Considering the etymology of concupiscere, "be greedy for" seems not quite ardent enough.


https://www.duolingo.com/profile/Ste-n-Dee

https://www.etymonline.com/word/concupiscence

The original Latin etymology of concupiscere appears straightforward; it means "to covet", "to long for", or "to be very desirous of". The usage of the English word concupiscence to mean "sexual lusting" originates from the 14th century (AD), more than a millennium after the common Latin usage.


https://www.duolingo.com/profile/PERCE_NEIGE

Yes and no, because the genuine meaning for "cupid"/"concupiscente", they have the same root, and they are linked to the God Cupido, god of the sexual desire.

That's true that the meaning changed in Christian theology, but sexual eagerness is not the first meaning it has in Christian theology. The first meaning is "eagerness for the earthly goods" (checked in a theology dictionary)

The second meaning is eagerness for erotic pleasures, but it come back to the original meaning of the word, finally.


https://www.duolingo.com/profile/PERCE_NEIGE

Concupiscencia gave "concupiscencia" (same word) in Spanish, "concupiscenza" in Italian, "concupiscência" in Portuguese, and "concupiscence" in French, borrowed in English later.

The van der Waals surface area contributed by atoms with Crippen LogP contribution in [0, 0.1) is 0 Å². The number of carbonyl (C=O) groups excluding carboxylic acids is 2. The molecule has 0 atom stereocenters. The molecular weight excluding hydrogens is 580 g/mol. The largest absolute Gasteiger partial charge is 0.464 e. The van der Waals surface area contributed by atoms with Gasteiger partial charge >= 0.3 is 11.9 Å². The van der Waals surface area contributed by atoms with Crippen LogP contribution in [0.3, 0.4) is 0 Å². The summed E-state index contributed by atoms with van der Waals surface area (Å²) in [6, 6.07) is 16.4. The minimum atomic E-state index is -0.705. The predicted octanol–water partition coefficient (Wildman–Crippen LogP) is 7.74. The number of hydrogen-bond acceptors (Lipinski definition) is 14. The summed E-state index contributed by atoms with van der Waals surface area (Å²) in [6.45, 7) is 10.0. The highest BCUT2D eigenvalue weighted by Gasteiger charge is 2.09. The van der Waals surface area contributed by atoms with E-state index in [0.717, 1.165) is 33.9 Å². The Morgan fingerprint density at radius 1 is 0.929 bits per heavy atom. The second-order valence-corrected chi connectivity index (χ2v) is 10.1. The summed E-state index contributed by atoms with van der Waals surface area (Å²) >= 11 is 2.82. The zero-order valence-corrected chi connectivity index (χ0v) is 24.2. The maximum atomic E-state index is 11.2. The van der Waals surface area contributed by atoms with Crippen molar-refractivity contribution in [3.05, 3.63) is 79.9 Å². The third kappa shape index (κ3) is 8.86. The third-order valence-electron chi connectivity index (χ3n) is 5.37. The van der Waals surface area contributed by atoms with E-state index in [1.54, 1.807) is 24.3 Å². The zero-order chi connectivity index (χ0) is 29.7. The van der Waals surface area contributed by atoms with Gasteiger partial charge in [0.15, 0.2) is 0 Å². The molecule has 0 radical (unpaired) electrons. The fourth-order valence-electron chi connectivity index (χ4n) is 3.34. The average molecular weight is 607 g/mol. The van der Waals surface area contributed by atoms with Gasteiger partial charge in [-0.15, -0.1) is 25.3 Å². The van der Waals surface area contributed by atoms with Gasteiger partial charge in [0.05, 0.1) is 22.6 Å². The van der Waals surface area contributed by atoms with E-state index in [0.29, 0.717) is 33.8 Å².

It acquired a religious (Christian) meaning = In Christian theology, the fact to be eager for the material things VS the immaterial goods of the Kingdom of God.

Con = with + Cupere (eager, avid, cupid).

Cupid also from this same root, via French "cupide", or directly by an anglicization of the name of the god (probably both, by mutual linguistic reinforcement).

From the god Cupido (modern English "Cupid" but it wasn't the old English form), The god of strong desire, and eagerness. The word "cupide/cupid" acquired a negative meaning (to be in love for material things, like Gollum with his ring), when the first meaning was only about desire (sexual desire, being the child of Venus)


https://www.duolingo.com/profile/BeepBeepJon

my precioussssssss


https://www.duolingo.com/profile/PERCE_NEIGE

Why not "bandit"? (as I think in French)

https://wikidiff.com/bandit/thief


https://www.duolingo.com/profile/SnarlsBarky

The letter "u" was really in its heyday in ancient Rome.


https://www.duolingo.com/profile/SeaverC

It is very important to the creators that a language spoken over a thousand years ago uses the most modern and up to date English vocabulary... :) Please don't take offense, creators. I love the Latin course. Thank you so much for making it and I look forward to when it leaves Beta.


https://www.duolingo.com/profile/Nathalie975642

Whilst similarly appreciate the course, the words to learn must be more appropriate to the level of teaching. Essential words are missing agains several verbs that could be left for advanced levels.


https://www.duolingo.com/profile/BPenn5

Is this sentence directed to Bilbo Baggins or Gollum?


https://www.duolingo.com/profile/TheLandingEagle

Fur!fur! Baggins! Nobis odi is! Nobis odi is aeternum!!


https://www.duolingo.com/profile/Jackson443547

Anulus delendi est!


https://www.duolingo.com/profile/dkahn400

Anulus delendus est.


https://www.duolingo.com/profile/Andrew111159

"I mean to have you boy, even if it means burglary"


https://www.duolingo.com/profile/kingsalamon

Spoiler: The thief happens to be the drunk parrot in the next episode!